"We are here to support Luke," said Thunder. "We’re not going to discuss the details of the incident of the 1st, because it’s an open case. We’re going to talk about the here and now."

Thunder read a prepared statement about the groups’ understanding of the events that led up the January 1 stabbing to a crowd primarily comprised of O’Donovan’s friends and supporters.

"Luke was seen kissing men during a party and was called homophobic slurs by multiple people who are known to have a history of homophobic behavior, and was attacked later that night during the party by these same individuals," read Thunder’s statement.

In the release, Thunder added that O’Donovan "sustained injuries from being kicked, punched and stabbed in the upper back at least once. Any injuries that the attackers may have received were due to Luke defending himself."

Thunder noted that O’Donovan identifies as queer, which means that he does not identify by a stable sexual identity. O’Donovan currently has a girlfriend, Erin Connolly.

According to the group, the New Year’s Eve event is a case of "queerbashing."

"We have used the word ’queerbashing’ to describe this incident because our understanding is that Luke was attacked because he was seen kissing other men. We believe that attacking anyone because of their sexual expression is unacceptable," said Thunder.

Although the media was invited to attend, some at the meeting seemed upset by their presence. There was one television media outlet in attendance, WXIA, Channel 11 Alive, news along with other print/online media outlets. When asked by the television news anchor if someone could give a statement on behalf of their friend, many refused to speak to the media. Many of them said they were not in a position to speak for or represent O’Donovan.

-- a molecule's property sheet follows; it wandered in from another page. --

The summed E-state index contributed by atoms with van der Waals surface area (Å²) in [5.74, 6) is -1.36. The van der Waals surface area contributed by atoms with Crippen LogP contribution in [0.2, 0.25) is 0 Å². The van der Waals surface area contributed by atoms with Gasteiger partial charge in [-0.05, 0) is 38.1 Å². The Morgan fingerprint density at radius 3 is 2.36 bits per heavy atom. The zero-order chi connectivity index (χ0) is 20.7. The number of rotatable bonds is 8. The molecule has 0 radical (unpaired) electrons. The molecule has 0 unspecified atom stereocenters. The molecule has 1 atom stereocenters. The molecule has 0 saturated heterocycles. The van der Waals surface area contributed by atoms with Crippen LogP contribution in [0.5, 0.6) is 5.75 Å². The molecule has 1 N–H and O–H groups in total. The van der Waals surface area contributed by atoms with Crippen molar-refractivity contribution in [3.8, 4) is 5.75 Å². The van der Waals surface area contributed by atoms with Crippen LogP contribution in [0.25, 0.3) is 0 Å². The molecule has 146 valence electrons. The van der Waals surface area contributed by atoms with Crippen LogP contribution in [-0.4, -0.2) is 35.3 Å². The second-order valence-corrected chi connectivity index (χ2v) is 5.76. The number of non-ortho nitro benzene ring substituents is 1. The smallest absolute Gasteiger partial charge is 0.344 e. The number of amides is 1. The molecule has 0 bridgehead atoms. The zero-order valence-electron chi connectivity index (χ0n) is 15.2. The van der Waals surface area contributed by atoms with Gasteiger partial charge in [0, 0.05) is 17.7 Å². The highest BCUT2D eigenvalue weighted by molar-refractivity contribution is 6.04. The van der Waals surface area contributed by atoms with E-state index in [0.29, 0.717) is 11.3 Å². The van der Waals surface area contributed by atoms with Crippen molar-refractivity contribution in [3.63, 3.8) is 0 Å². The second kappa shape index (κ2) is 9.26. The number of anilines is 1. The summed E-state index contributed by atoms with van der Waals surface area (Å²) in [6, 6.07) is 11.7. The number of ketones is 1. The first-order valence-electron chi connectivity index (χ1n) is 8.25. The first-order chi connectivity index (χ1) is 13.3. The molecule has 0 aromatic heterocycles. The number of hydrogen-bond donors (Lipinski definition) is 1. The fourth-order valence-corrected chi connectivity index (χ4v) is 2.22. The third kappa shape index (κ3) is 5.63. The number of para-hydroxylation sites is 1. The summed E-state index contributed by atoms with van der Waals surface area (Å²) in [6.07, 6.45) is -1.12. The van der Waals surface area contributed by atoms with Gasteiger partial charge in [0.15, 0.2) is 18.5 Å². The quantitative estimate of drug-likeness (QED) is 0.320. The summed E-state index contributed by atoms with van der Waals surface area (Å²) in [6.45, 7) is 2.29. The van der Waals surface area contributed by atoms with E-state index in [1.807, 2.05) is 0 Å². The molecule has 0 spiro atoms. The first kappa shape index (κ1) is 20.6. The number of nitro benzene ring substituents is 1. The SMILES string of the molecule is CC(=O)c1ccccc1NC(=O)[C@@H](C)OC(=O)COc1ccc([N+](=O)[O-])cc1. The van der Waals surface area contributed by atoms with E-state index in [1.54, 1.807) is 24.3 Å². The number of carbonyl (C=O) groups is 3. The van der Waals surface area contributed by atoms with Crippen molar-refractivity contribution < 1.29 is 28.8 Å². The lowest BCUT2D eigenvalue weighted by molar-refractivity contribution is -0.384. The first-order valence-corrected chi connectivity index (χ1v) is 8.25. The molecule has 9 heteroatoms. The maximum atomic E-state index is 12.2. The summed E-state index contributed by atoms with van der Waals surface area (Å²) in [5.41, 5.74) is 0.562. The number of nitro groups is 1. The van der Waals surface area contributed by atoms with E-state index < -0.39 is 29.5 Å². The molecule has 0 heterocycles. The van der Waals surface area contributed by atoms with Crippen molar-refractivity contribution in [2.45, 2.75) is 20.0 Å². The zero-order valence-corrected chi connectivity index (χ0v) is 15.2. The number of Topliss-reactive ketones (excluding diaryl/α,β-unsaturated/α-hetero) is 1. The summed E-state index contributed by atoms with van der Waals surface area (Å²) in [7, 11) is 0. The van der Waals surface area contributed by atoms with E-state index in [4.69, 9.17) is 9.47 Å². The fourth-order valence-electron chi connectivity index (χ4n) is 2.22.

When asked, no one said that they were there as a representative or family member of O’Donovan. The organizers of the town hall meeting said that they would not be interviewed on camera. The prepared statement read by Thunder was the group’s way of communicating.

After reading from the statement, Thunder asked the group, which was seated in a circle, to talk about what the incident meant to the community and how they felt. But those in attendance were slow to open up and to share their thoughts.

Thunder led the way, saying, "This is really fucking scary, ya’ll. I was supposed to be at the party, but my boyfriend decided to do something else. When I found out what had happened, I was shocked. I had a lot of friends at the party, and it became really real and terrifying for me."

"I’m still processing what it means being queer and that this still can happen to people you know," Thunder added. "I don’t know what to do of it." However, Thunder said that he can support his friend.

As others began to speak, they did so without giving their names, and some accused the media of taking over the meeting.

After Thunder led the way, another friend spoke up. He said he had attended the party and was shocked by the night’s event.

"What really hurts me is Luke was alone," the friend said. "This all reminds me that you can’t go places alone because when you’re alone, you’re vulnerable. I can’t help but feel that it wasn’t an accident that he was attacked when he was alone. I haven’t been able to go anywhere alone since that night really."

A young lady also spoke up, saying, "What happened that night was really terrible, but it wasn’t just that night. It happens all the time," she said of similar homophobic incidents. "Because Luke chose not to be a victim and chose to live, he’s now incarcerated."

According to the police incident report, O’Donovan had multiple stab wounds to his upper back. Three individuals also received stab wounds. Brett Hammett, 22, sustained a stab wound to his front abdomen; Blake Love, 21, sustained a laceration to his wrist and was released; and Kevin Ralph, 25, sustained a stab wound to the thigh.